The Band of Angels and Venture Capitalism An Interview with Dr. Ian Sobieski, Ph.D.

, Managing Director of the Band of Angels.
October 5, 2007

By Samuel Kwok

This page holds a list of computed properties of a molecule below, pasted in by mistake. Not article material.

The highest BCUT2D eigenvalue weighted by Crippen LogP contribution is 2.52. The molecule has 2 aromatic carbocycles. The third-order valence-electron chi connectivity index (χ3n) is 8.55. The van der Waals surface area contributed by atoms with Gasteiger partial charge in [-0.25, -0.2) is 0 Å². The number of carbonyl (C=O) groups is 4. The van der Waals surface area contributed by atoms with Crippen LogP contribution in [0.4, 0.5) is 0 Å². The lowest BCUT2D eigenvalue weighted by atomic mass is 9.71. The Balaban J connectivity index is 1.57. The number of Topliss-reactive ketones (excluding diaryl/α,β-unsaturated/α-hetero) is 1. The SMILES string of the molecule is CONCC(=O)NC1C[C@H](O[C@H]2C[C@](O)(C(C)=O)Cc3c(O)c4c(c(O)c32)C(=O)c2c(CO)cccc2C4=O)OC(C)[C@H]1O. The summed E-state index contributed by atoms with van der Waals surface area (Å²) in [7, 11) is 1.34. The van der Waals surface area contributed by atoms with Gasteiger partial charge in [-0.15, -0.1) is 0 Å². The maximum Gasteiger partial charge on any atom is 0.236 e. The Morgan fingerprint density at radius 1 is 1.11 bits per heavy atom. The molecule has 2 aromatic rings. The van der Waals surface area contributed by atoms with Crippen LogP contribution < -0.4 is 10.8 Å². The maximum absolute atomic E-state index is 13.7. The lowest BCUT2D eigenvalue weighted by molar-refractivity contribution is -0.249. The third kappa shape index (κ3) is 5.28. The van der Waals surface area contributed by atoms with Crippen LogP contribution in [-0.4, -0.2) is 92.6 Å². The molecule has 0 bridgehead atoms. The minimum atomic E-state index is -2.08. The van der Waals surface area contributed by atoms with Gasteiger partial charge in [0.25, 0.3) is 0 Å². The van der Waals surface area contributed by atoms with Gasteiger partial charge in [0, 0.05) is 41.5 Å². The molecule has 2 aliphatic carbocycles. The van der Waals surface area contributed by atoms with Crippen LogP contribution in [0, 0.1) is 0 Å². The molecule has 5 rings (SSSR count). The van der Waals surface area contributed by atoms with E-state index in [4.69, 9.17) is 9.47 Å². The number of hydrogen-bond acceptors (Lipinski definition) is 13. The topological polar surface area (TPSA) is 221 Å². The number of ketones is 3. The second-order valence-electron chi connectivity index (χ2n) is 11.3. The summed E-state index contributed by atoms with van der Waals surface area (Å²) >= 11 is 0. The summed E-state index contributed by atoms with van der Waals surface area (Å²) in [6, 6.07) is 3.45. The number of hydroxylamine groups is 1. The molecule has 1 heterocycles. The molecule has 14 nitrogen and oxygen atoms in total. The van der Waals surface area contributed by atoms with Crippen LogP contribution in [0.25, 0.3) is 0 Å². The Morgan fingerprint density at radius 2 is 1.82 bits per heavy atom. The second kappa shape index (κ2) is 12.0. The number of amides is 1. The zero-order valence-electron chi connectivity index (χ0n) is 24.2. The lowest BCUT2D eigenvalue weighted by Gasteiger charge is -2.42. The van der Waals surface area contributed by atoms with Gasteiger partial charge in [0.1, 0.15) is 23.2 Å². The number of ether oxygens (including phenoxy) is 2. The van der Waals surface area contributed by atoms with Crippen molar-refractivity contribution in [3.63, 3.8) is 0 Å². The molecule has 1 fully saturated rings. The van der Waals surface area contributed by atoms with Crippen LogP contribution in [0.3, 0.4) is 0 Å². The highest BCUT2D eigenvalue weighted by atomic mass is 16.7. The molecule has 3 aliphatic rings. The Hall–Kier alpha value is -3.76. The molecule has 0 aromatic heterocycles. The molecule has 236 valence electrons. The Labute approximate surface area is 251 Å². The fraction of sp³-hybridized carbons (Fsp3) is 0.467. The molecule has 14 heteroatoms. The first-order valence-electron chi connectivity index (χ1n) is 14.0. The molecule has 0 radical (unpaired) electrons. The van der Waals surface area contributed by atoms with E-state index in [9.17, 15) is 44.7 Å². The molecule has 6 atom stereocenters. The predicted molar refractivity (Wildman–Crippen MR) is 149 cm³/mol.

Dr. Ian Patrick Sobieski is the Managing Director of the Band of Angels, Silicon Valley’s premier and oldest organization still dedicated exclusively to funding and advising seed stage start-ups. Dr. Sobieski has helped lead the organization since 1997. He is also the founder and manager of the Band of Angels Fund, L.P. a $50M venture fund, raised in 1999 exclusively from major institutions. In May of 2006, Dr. Sobieski was invited to present testimony to the United States House of Representatives’ Committee on Small Business on the Access to Capital for Entrepreneurs Act 2006. Q: Briefly describe your background and how you came to lead the Band of Angels. ~ My intention was to become a University Professor, so I came out to California to get a Ph.D. at Stanford in Aeronautical Engineering. While I was doing that, the whole entrepreneurial culture in Silicon Valley was evident. I worked at start-ups in the evenings to make money and caught the bug. So while I finished the Ph.D., I never pursued the academic track. I got directly into a start-up, one thing led to another, and I ended up helping a very early-stage start-up that did very well in the Internet space (www.evite.com). After that venture was completed, I joined the Band of Angels (www.bandangels.com) in 1997. It was an organization that was still very early in its life; the organization didn’t have any office, didn’t have a meaningful budget or a permanent staff. But, it did have a collection of about 60 or so of Silicon Valley’s most successful entrepreneurs who were interested in investing their time and money into new start-up companies and had great deal flow. Q: What makes the Band of Angels so successful? How do you ensure quality members and deal flow? ~ The deals come primarily from the members themselves and from the community at large. The Band has a strong brand as a result of its years of activity, and it’s that brand that gives us the ability to attract the best deals. Our best deals and our exclusive proprietary deal flow come from our members. Every one of them is a recognized source of capital in the community, so they are pitched all the time on their own, regardless of their affiliation with the Band. Once in a while, they find a deal that is truly exceptional, and it is those deals that are brought to us that create our unique deal flow.